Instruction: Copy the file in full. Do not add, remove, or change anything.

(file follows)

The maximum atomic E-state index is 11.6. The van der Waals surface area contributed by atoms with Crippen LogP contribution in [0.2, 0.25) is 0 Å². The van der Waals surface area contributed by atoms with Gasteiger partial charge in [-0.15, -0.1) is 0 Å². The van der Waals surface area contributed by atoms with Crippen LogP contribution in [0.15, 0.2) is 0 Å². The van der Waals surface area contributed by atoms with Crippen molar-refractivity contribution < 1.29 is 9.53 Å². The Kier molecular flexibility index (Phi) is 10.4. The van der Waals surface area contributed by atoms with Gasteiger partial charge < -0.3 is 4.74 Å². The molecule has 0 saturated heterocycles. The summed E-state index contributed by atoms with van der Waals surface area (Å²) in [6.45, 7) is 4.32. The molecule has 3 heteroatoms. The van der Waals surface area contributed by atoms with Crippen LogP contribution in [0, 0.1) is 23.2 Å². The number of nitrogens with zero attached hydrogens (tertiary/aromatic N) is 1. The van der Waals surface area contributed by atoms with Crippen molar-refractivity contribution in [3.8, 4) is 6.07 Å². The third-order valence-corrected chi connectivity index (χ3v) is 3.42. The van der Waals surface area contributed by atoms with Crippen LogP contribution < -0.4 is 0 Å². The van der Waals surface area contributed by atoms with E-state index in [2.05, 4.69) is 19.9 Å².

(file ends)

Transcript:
The maximum atomic E-state index is 11.6. The van der Waals surface area contributed by atoms with Crippen LogP contribution in [0.2, 0.25) is 0 Å². The van der Waals surface area contributed by atoms with Gasteiger partial charge in [-0.15, -0.1) is 0 Å². The van der Waals surface area contributed by atoms with Crippen LogP contribution in [0.15, 0.2) is 0 Å². The van der Waals surface area contributed by atoms with Crippen molar-refractivity contribution < 1.29 is 9.53 Å². The Kier molecular flexibility index (Phi) is 10.4. The van der Waals surface area contributed by atoms with Gasteiger partial charge < -0.3 is 4.74 Å². The molecule has 0 saturated heterocycles. The summed E-state index contributed by atoms with van der Waals surface area (Å²) in [6.45, 7) is 4.32. The molecule has 3 heteroatoms. The van der Waals surface area contributed by atoms with Crippen LogP contribution in [0, 0.1) is 23.2 Å². The number of nitrogens with zero attached hydrogens (tertiary/aromatic N) is 1. The van der Waals surface area contributed by atoms with Crippen molar-refractivity contribution in [3.8, 4) is 6.07 Å². The third-order valence-corrected chi connectivity index (χ3v) is 3.42. The van der Waals surface area contributed by atoms with Crippen LogP contribution < -0.4 is 0 Å². The van der Waals surface area contributed by atoms with E-state index in [2.05, 4.69) is 19.9 Å².